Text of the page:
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Biosimilars in the therapy of inflammatory bowel diseases

Hlavaty, Tibor; Letkovsky, Juraj

European Journal of Gastroenterology & Hepatology: June 2014 - Volume 26 - Issue 6 - p 581–587
doi: 10.1097/MEG.0000000000000098
Review article

A biosimilar is a copy of an approved biological medicine whose patent protections have expired. Biosimilars of antibodies to tumour necrosis factor α (TNFα) are becoming important in the treatment of inflammatory bowel diseases (IBD). The first one introduced commercially is an infliximab biosimilar. The aim of this study was to provide an overview of anti-TNFα biosimilars. The literature on biosimilars of monoclonal anti-TNFα antibodies was reviewed, including their manufacture and approval pathways, concerns about efficacy, safety, immunogenicity, extrapolation, switching and labelling. Previous experience with biosimilars of epoetin and other growth factors was also reviewed. The infliximab biosimilar CT-P13 was the first biosimilar monoclonal antibody registered for the treatment of IBD. The major advantage of biosimilars is the reduced cost of therapy. Concerns have arisen, however, about the efficacy and safety of CT-P13 in IBD, the extrapolation of results from rheumatologic trials to IBD and the free interchangeability of CT-P13 with infliximab. Experience with simple peptide biosimilars, such as epoetins and growth factors, has generally been positive, with these biosimilars having similar efficacy and safety as the original products, although immunogenicity remains a major concern. Upcoming postregistration studies will address concerns on biosimilars in IBD, including their efficacy, safety, immunogenicity, switching and interchangeability. Biosimilars active against the same epitopes, but with improved pharmacokinetic properties that enhance their efficacy and/or safety, may be the next stage in the development of biosimilars. Anti-TNFα biosimilars represent promising new treatment options for patients with IBD. However, data on their efficacy and safety in IBD are needed.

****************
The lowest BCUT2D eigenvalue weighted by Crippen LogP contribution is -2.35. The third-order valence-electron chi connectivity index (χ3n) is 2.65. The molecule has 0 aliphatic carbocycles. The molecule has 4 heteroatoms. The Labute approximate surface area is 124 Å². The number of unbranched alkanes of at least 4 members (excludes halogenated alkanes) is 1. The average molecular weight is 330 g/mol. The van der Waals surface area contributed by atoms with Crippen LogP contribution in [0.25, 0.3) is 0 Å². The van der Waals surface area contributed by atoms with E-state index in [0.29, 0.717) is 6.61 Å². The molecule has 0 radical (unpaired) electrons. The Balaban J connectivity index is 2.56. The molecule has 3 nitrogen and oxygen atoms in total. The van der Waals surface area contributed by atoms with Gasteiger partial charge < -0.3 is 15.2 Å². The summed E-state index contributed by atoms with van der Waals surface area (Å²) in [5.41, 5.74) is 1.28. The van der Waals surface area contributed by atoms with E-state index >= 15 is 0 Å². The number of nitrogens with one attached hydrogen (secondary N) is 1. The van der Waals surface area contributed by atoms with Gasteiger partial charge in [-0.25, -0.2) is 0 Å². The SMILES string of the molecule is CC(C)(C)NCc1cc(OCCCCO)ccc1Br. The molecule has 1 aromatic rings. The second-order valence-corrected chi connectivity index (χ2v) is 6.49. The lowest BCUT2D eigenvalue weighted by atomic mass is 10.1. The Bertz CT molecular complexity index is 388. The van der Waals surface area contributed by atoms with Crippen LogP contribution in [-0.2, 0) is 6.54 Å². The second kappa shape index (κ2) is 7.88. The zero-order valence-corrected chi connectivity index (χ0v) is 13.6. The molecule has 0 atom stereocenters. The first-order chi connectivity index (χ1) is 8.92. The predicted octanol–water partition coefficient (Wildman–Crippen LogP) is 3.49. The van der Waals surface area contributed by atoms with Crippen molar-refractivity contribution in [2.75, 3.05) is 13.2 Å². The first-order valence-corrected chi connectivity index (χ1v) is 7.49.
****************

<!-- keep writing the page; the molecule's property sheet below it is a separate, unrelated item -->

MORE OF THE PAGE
Department of Internal Medicine, Division of Gastroenterology and Hepatology, University Hospital, Bratislava, Slovakia

Correspondence to Tibor Hlavaty, MD, PhD, Department of Internal Medicine, Division of Gastroenterology and Hepatology, University Hospital Bratislava, Ruzinovska 6, SK-82606 Bratislava, Slovakia Tel: +421 917 752 297; fax: +421 248 234 905; e-mail:

Received January 29, 2014

Accepted March 13, 2014

© 2014 Wolters Kluwer Health | Lippincott Williams & Wilkins